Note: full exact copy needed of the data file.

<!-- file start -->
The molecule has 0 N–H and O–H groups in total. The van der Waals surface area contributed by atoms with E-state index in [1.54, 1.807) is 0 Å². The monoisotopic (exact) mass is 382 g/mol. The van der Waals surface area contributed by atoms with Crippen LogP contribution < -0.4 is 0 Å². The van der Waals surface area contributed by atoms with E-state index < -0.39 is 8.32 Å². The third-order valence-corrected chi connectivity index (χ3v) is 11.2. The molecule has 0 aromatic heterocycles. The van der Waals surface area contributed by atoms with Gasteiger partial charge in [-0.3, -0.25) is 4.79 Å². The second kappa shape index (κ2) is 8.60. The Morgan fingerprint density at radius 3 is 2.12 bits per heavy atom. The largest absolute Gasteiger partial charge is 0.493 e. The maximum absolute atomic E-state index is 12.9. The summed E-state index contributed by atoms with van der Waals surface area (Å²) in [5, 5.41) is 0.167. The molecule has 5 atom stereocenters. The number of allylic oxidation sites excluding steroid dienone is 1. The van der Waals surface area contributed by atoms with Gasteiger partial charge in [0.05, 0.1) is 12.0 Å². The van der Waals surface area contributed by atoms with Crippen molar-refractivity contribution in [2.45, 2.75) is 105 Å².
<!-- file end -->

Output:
The molecule has 0 N–H and O–H groups in total. The van der Waals surface area contributed by atoms with E-state index in [1.54, 1.807) is 0 Å². The monoisotopic (exact) mass is 382 g/mol. The van der Waals surface area contributed by atoms with Crippen LogP contribution < -0.4 is 0 Å². The van der Waals surface area contributed by atoms with E-state index < -0.39 is 8.32 Å². The third-order valence-corrected chi connectivity index (χ3v) is 11.2. The molecule has 0 aromatic heterocycles. The van der Waals surface area contributed by atoms with Gasteiger partial charge in [-0.3, -0.25) is 4.79 Å². The second kappa shape index (κ2) is 8.60. The Morgan fingerprint density at radius 3 is 2.12 bits per heavy atom. The largest absolute Gasteiger partial charge is 0.493 e. The maximum absolute atomic E-state index is 12.9. The summed E-state index contributed by atoms with van der Waals surface area (Å²) in [5, 5.41) is 0.167. The molecule has 5 atom stereocenters. The number of allylic oxidation sites excluding steroid dienone is 1. The van der Waals surface area contributed by atoms with Gasteiger partial charge in [0.05, 0.1) is 12.0 Å². The van der Waals surface area contributed by atoms with Crippen molar-refractivity contribution in [2.45, 2.75) is 105 Å².